August 2017

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Speaking on innovation, Jeff Bezos, the multi-billionaire founder of Amazon who is closing in on the heels of Bill Gates for the title of richest person on the planet, said: "One of the ways to get yourself out of a tight box is to invent your way out."

With its weakening energy sector, Trinidad and Tobago is in a tight box. With a 14% reduction in funding, UWI St. Augustine is in a tight box as well. But, as Bezos says, the Campus has its inventors. And they have been busy.

"There are products here that will shock the world," says Nizamudeen Mohammed, a technician with the Department of Chemistry, as he leads me into an office. The space is tiny but it’s not the space that matters. On display is a suite of coatings – indoor and exterior paints, red oxide primer, marine coating, 4-in-1 coating and plastic cement – many of them made from a combination of local asphalt and other additives. All of them made by a Chemistry Department team. Most importantly, many of these products will be available to the public as UWI St. Augustine launches a start-up company for asphalt coatings, a first for the Campus.

The asphalt-based products, as well as other innovations coming out of the Department, were displayed at the Innovation Conference held in late June at UWI's Teaching and Learning Centre. In his address at the Conference, Campus Principal Professor Brian Copeland said he had mandated St. Augustine to launch its first spin-off company in 2017.

This is massive for several reasons. Firstly the products themselves, representative of homegrown innovation that use local raw materials and were specifically designed to resist conditions like heat and moisture, are entering a market which is dominated by foreign products. The research team says the asphalt coatings are not only more effective they are also much less expensive.

"The Caribbean climate is hot. We live and work in coastal areas. We have flooding," says Mr. Mohammed. "These products were developed and tested to withstand the heat, the salt-water, the rust. And we can bring them to market at a much lower cost."

If the asphalt coatings are so effective in the extreme conditions of the Caribbean, then they will be even more effective in temperate climates, says the research team. This means there is potential for export business. In fact, Mr. Mohammed says there has already been several expressions of interest from regional and international parties.

Innovation-led entrepreneurship

The start-up is also extremely significant because it represents an evolution in UWI's role. At the Innovation Conference, Professor Copeland said UWI is "actively expanding the current 'education-for-jobs' paradigm to one that nurtures creativity and innovation." The asphalt coating start-up is essentially a blueprint for how it can be done – from research and development to manufacturing and bringing products to market, what Professor Copeland has described as the innovation pipeline.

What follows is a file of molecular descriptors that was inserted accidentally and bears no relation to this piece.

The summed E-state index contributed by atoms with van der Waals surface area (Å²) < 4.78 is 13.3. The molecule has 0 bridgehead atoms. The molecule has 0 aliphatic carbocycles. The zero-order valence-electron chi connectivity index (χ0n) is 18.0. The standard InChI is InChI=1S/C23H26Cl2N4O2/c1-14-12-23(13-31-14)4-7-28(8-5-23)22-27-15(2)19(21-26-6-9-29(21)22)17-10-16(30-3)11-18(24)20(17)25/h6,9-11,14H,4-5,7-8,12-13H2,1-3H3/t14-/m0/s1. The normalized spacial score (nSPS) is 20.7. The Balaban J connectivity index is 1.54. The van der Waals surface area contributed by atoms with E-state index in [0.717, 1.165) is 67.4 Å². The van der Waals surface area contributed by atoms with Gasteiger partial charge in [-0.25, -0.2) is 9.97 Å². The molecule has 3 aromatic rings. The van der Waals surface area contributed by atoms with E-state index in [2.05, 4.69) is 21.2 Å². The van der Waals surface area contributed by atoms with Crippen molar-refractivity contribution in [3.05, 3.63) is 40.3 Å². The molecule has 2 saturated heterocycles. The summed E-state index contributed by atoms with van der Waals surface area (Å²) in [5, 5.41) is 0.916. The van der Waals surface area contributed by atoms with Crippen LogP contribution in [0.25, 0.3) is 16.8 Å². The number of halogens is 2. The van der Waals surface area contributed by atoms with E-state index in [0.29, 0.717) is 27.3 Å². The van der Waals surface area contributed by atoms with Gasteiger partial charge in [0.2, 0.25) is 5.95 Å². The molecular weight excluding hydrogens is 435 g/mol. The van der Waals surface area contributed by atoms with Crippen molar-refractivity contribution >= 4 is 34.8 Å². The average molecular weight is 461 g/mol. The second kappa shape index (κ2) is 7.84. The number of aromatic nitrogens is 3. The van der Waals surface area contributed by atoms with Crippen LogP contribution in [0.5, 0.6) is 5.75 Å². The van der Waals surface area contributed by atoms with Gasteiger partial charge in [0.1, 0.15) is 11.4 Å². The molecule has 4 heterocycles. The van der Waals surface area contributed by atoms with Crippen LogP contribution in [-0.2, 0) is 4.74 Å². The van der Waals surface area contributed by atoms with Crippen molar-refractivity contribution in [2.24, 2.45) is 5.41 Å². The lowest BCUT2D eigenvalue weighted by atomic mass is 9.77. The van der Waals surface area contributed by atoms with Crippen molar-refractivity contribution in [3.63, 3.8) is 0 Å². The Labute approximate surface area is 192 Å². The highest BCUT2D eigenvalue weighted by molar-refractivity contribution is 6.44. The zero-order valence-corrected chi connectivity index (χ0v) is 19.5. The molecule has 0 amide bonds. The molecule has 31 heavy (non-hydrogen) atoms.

Innovation remains a much-desired but elusive goal for Trinidad and Tobago. Currently the Government is working on a draft national innovation policy. Principal Copeland has made innovation a major priority for the Campus and is actively promoting a cohesive innovation strategy that includes input from government, the private sector and the education sector.

The asphalt coating start-up also represents a very effective use of the funding provided to the University.

"People need to see the result of investing in UWI and in our research," says Dr. Simone Walcott, Chief Technician in the Chemistry Department and a member of the research team.

At the heart of the team are Dr. Lebert Grierson (Head of the Chemistry Department) and Mr. Mohammed, who have been working on coatings, lubricants and other formulations for more than a decade.

"I looked at poor people who can't afford to buy a galvanize sheet for their roof or a can of paint at Christmas time," says Mohammed. "How do we use what we have in the country to create affordable solutions for them that will last? It was a challenge and I thrive on challenge."

He recounted how he and Dr. Grierson would go to residents of La Brea (the location of the Pitch Lake) and buy waste deposits of asphalt to conduct their experiments. Eventually, despite their extremely limited resources and several other difficulties they developed a range of formulations combining asphalt with other ingredients.

Several of their products have been tested and certified by the Shriram Institute for Industrial Research in India. This also includes two greases – a velocity joint grease and a heavy red grease. Mohammed says there are many more products in the works, some already completed and only awaiting certification.

"We have a great team of researchers and we can make a whole field of products," he says.

At the time of this writing the Department is awaiting additional funding for further research and expansion of the chemistry lab to better handle a larger scale of manufacturing. Despite the difficulties they have faced in developing these products, the team is optimistic for the future of the work, particularly under the leadership of Professor Copeland and the new innovation paradigm.

"All we need is 10% of the Trinidad and Tobago market and 10% of the Caribbean market and we can have an extremely profitable business," says Mr. Mohammed. "In the entire Caribbean there is no manufacturing of these kinds of products. The market is there. We can make an impact and we can help to put UWI in the driving seat for innovation in the region."

Joel Henry is an editor and writer.